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Prevalence of burnout among healthcare professionals at the Serbian National Cancer Center.

Andrijic, Marija; Tepavcevic, Darija Kisic; Nikitovic, Marina; Miletic, Nebojsa; Pekmezovic, Tatjana.
Artigo em Inglês | MEDLINE | ID: mdl-33387030

OBJECTIVE:

The aim of this study was to investigate the level of burnout and identify who is at highest risk among healthcare professionals (HCPs) working at the largest referent national institution.

METHODS:

A cross-sectional survey was conducted at the Institute of Oncology and Radiology of Serbia from May 2019 to July 2019, evaluating the level of burnout, depression, fatigue, socio-demographic, behavioral and professional characteristics, and quality of life among healthcare professionals. Of the 576 distributed questionnaires among physicians, nurses/technicians and healthcare coworkers, 432 participants returned their questionnaires (75%). All instruments used in our study had been validated and cross-culturally adapted to Serbian language.

RESULTS:

The overall prevalence of burnout was 42.4%, with the greatest proportion of burned out in emotional exhaustion domain (66.9%). The multivariable-adjusted model analysis showed that nurses/technicians had a 1.41 times greater chance of experiencing burnout, compared to physicians (OR = 1.41, 95% CI 1.16-7.10), and that with each year of work experience, the chance of burnout increased by about 2% (OR = 1.02, 95% CI 1.00-1.92). Furthermore, it was shown that, with each point in the PHQ-9 score for depression, probability of burnout increased by 14% (OR = 1.14, 95% CI 1.07-1.94). Finally, after controlling all these potential confounders, the Mental Composite Score of SF-36 score showed an independent prognostic value in exploring the burnout presence among HCPs (OR = 1.17, 95% CI 1.03-2.47).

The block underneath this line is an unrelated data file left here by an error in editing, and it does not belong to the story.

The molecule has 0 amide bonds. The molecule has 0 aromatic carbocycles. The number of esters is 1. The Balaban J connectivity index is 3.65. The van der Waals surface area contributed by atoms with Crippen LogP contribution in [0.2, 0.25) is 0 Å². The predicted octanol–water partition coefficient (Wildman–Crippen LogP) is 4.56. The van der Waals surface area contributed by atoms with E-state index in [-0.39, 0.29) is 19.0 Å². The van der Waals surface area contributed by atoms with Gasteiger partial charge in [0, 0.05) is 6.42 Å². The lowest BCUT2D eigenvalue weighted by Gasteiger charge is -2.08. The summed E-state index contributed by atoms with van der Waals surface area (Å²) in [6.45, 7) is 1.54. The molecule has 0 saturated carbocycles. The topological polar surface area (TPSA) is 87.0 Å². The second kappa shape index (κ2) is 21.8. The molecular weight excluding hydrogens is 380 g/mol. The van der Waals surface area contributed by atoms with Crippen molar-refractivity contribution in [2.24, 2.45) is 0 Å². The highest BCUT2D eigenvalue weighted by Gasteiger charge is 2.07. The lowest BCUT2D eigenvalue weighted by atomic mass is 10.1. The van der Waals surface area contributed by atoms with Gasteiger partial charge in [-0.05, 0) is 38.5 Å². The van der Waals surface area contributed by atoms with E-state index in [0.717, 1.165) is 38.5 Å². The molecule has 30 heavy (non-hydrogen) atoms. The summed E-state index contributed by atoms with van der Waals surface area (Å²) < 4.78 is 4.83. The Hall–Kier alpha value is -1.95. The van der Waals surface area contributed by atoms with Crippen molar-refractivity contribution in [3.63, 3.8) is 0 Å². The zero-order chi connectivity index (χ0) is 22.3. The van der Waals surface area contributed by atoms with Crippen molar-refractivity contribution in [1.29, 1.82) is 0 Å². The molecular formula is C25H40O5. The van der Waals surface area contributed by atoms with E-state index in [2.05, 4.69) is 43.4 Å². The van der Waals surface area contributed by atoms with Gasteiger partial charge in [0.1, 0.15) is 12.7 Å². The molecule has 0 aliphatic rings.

CONCLUSION:

Our research showed a significant level of burnout among healthcare professionals working in oncology, especially among nurses/technicians. The development of effective interventions at both individual and organizational level toward specific risk groups is needed.
Selo DaSilva